POS: Are Federal Systems More Open?

In the literature on political opportunity structures (POS), it is commonly held that federalism means more access points. More access points mean more opportunities.

It does not suffice, however, only to look at the number of access points. Leaving aside the fact that some movements may not be acceptable to potential access points, more potential access points mean a greater probability of findings an ally. However, more potential allies also means that the influence of a single ally is more restricted. Therefore, it is not at all clear that the opportunity (as in getting influence on policy-making, for example) is greater in federalist systems.

In federal systems, the entry might be easier, but the impact might be limited. If an organization gets access in a more centralized system, the impact is at once more significant. For this reason, I suggest that we should expect no significant differences overall.

Perhaps there is another mechanism that favours federalism, perhaps it is the inclusive political culture? In this case we should focus on the relevant variable. Perhaps it is acceptable to concentrate on the degree of federalism as a measure of political culture (inclusiveness), but the argument would need to be a bit different.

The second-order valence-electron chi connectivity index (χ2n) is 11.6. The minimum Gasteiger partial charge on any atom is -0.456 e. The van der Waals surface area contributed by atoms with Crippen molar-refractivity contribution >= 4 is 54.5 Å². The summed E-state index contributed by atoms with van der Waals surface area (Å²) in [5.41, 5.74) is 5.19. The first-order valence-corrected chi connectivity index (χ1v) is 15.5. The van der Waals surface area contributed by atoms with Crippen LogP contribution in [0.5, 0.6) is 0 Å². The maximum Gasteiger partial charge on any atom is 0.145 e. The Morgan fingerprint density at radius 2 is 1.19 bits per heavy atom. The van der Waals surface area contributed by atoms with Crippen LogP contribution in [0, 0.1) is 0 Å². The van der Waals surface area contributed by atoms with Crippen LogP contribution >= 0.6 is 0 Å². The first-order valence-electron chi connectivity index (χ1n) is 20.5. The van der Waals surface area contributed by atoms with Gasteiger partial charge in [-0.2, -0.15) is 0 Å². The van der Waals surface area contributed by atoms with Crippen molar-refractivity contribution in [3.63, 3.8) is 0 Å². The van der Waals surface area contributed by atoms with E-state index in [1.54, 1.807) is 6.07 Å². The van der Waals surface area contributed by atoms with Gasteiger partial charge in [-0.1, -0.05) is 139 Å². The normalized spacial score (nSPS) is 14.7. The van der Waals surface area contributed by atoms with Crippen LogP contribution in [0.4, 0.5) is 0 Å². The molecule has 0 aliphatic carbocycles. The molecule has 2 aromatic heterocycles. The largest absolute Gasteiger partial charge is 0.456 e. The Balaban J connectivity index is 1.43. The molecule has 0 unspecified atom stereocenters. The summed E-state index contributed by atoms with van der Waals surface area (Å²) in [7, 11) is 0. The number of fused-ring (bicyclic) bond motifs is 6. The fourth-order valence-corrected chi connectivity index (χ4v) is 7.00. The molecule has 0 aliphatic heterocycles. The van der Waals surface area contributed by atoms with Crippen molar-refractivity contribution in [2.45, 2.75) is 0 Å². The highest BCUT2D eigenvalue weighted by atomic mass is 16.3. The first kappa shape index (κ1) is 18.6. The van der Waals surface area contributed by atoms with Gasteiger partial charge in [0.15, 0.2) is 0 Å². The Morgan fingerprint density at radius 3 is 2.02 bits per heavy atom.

Women in Claims-Making

In the project SOM we use a large media analysis to examine claims-making in the news. I looked at the gender aspect. Since the original data does not record the gender of the claimant, I used the first name of the 200 most common first names and manually assigned the gender.

This gives me 531 claims by women (16%), and 2729 claims by men (84%).

I find significant differences across countries in the proportion of claims made by women (as opposed to men):

Women 23.5% 9.4% 17.2% 24.7% 18.5% 16.9% 5.55%
Men 76.5% 90.6% 82.8% 75.3% 81.5% 83.1% 94.5%

My initial thought was that these differences are just another reflection of the different levels of descriptive representation. This isn’t the case, though (r=0.08):

I also looked at the frames used in political claims; men tend to use identity frames a bit more often, women moral arguments more often and instrumental frames. Instrumental frames are dominant for men and women.